The future is 3D: India witnesses spurt in additive manufacturing

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When the Indian Space Research Organisation (Isro) lobbed the GSAT-19 communication satellite into space using its Geosynchronous Satellite Launch Vehicle (GSLV) MK III last year, India became part of the prestigious ‘heavy-lift rocket club’. But the mission achieved another quiet victory: it used a 3D-printed component on the satellite, proving that India is now able to successfully employ additive manufacturing, or 3D printing technology, to produce parts that can withstand the extreme conditions of space.

Manufactured by Wipro 3D (a division of Wipro Infrastructure Engineering) in collaboration with Isro, the 3D-printed feed cluster antenna was part of the communication system of GSAT-19. Previously, each of the four pieces of the antenna had to be manufactured separately and then assembled. This often resulted in minute misalignments which could affect the efficiency of the communication system. A 3D-printed antenna rules out chances of such misalignments since it comes out as one composite piece. Indeed, this is one of the best examples of how precision additive manufacturing is gaining ground in India. Though Wipro began exploring the 3D printing space as early as 2012, it is only now that Indian companies are showing an interest in this revolutionary technology. Today, Wipro 3D is at the forefront of metal additive manufacturing in India and works with 20-odd clients in the aerospace, space, industrial and automotive sectors.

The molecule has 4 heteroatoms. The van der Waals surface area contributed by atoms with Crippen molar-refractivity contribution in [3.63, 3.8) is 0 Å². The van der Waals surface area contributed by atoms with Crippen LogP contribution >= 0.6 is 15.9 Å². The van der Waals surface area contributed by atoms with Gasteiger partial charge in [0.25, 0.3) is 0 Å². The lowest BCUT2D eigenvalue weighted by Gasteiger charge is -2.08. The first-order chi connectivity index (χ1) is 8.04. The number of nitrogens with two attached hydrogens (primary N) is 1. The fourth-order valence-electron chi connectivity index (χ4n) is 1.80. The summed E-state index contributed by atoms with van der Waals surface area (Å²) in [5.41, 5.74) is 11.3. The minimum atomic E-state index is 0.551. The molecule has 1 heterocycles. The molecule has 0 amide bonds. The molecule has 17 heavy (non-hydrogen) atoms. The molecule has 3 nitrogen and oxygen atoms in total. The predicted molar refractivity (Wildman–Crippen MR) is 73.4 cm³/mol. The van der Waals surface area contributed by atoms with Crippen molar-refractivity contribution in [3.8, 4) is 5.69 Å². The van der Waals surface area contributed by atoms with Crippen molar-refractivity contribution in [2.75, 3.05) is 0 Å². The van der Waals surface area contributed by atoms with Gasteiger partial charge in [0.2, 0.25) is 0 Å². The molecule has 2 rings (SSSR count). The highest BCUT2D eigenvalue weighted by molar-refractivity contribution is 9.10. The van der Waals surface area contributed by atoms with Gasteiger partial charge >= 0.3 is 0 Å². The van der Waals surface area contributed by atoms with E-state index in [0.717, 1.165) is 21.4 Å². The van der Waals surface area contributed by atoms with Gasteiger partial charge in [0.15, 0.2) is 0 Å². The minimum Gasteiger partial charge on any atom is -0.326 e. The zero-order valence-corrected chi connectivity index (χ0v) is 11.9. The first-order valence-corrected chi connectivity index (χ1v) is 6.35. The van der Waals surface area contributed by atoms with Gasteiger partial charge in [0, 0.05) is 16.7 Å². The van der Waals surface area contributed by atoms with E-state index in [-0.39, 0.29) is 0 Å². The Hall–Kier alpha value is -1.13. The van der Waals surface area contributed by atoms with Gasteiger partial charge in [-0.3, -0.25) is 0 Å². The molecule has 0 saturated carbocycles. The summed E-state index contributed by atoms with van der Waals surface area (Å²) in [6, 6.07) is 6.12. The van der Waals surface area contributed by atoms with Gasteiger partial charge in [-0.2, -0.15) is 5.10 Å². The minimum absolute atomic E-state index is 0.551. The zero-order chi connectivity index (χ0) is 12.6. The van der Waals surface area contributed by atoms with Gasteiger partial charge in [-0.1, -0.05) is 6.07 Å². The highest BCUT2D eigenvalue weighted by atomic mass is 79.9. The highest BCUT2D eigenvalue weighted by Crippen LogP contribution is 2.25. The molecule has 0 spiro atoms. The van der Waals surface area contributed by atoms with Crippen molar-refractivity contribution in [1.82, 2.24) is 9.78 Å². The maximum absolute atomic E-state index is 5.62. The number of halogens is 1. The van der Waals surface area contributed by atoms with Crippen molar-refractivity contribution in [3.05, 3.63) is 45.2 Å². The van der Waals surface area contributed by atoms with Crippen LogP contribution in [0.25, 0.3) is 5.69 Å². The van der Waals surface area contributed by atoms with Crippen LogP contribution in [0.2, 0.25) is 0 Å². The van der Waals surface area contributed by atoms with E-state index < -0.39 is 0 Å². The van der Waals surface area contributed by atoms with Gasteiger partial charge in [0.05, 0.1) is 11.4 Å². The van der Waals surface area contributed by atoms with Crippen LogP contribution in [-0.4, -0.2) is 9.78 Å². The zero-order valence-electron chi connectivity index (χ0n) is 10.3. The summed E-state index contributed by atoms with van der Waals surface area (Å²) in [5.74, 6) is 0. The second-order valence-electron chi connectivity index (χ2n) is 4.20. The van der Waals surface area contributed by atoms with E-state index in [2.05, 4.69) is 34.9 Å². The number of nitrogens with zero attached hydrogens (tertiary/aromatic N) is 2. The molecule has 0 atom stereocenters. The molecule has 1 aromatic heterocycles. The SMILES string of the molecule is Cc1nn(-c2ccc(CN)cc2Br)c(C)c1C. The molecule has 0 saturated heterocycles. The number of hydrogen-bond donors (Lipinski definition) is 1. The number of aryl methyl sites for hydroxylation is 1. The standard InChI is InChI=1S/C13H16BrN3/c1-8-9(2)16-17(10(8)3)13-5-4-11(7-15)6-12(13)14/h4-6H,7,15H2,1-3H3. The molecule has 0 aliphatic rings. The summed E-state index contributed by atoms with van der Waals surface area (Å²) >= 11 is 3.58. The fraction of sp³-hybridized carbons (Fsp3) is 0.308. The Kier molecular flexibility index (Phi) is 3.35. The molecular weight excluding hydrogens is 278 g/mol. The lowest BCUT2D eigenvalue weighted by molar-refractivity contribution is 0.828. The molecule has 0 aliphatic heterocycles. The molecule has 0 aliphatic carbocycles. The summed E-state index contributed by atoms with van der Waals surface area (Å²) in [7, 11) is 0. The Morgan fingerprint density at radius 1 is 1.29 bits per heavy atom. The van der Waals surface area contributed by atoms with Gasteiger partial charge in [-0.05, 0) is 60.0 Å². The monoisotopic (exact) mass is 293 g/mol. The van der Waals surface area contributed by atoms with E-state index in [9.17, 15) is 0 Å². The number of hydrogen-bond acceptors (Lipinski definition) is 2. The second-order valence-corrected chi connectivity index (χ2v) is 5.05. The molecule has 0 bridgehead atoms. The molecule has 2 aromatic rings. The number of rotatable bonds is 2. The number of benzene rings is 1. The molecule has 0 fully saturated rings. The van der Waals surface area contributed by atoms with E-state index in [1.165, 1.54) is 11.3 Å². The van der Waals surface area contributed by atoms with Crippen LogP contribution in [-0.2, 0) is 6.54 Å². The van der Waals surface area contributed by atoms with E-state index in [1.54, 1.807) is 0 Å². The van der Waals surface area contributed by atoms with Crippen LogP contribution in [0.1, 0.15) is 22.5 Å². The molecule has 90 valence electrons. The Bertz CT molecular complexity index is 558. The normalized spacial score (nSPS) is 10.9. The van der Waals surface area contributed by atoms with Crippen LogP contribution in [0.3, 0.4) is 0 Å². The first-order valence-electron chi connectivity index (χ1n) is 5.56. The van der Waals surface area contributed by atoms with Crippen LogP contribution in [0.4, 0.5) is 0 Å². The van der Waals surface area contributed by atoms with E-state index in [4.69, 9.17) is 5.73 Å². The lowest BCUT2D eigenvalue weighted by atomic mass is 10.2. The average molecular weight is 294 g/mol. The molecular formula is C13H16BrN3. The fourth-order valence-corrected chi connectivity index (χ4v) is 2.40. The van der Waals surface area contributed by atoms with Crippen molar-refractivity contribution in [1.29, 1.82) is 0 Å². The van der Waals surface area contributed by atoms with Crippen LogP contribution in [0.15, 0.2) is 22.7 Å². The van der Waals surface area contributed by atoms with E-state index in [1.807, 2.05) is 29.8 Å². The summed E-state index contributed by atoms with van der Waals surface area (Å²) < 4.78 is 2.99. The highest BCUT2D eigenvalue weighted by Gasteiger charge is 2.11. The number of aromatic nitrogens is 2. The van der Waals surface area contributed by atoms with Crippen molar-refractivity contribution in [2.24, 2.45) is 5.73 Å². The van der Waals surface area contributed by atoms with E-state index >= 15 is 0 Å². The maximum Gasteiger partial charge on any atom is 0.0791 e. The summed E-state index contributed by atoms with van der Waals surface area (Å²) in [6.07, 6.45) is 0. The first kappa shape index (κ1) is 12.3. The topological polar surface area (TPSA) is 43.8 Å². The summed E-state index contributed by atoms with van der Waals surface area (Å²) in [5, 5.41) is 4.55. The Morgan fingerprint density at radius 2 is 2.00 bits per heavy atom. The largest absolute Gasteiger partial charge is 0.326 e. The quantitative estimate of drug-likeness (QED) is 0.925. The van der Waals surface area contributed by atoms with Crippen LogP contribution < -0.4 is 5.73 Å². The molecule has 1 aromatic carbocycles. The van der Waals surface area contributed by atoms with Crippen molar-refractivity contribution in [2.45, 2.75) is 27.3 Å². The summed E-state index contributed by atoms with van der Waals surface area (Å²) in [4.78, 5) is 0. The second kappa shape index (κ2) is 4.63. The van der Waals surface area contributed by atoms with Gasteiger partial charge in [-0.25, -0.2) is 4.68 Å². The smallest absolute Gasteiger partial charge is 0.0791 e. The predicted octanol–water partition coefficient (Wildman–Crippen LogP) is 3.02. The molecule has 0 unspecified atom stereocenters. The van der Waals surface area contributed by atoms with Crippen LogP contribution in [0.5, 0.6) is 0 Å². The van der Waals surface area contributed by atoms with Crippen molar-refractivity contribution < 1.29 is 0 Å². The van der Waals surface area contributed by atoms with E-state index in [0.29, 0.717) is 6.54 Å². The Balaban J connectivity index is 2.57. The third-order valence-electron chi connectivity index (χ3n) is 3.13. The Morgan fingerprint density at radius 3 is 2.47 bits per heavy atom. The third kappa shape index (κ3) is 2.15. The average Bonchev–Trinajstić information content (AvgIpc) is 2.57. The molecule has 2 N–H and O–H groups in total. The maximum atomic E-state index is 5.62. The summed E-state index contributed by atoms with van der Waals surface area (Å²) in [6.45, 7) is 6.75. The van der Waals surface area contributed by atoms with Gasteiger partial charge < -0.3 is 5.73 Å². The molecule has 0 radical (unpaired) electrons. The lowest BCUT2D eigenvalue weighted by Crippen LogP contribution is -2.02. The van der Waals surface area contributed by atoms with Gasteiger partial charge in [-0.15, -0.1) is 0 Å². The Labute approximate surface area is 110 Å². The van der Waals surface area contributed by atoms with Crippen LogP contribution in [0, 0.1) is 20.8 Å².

“We began with aerospace and space because these two industries have progressed significantly in using 3D-printed components. We partner with printer companies and bring in capabilities from the services side where our understanding of the technology and its application help companies in their own 3D journey,” says Pratik Kumar, CEO, Wipro Infrastructure Engineering.

Wipro 3D provides services such as consulting, research, designing components, helping with the selection of metals, optimisation, testing and manufacturing. Its clients include Isro, Defence Research and Development Organisation (DRDO) and Hindustan Aeronautics Limited. Wipro 3D not only prints parts according to their specifications, but also helps develop them. 

For example, it is currently trying to come up with a design for an impeller — a type of rocket thruster — for Isro’s semi-cryogenic engines. In the automotive sector, it is helping companies come up with better designed intake and exhaust manifolds for internal combustion engines — components that are key to improving a vehicle’s fuel efficiency and reducing emissions.

“We help clients identify the right opportunities for metal additive manufacturing, starting from choosing the right metal,” says Ajay Parikh, Vice President and Business Head of Wipro 3D.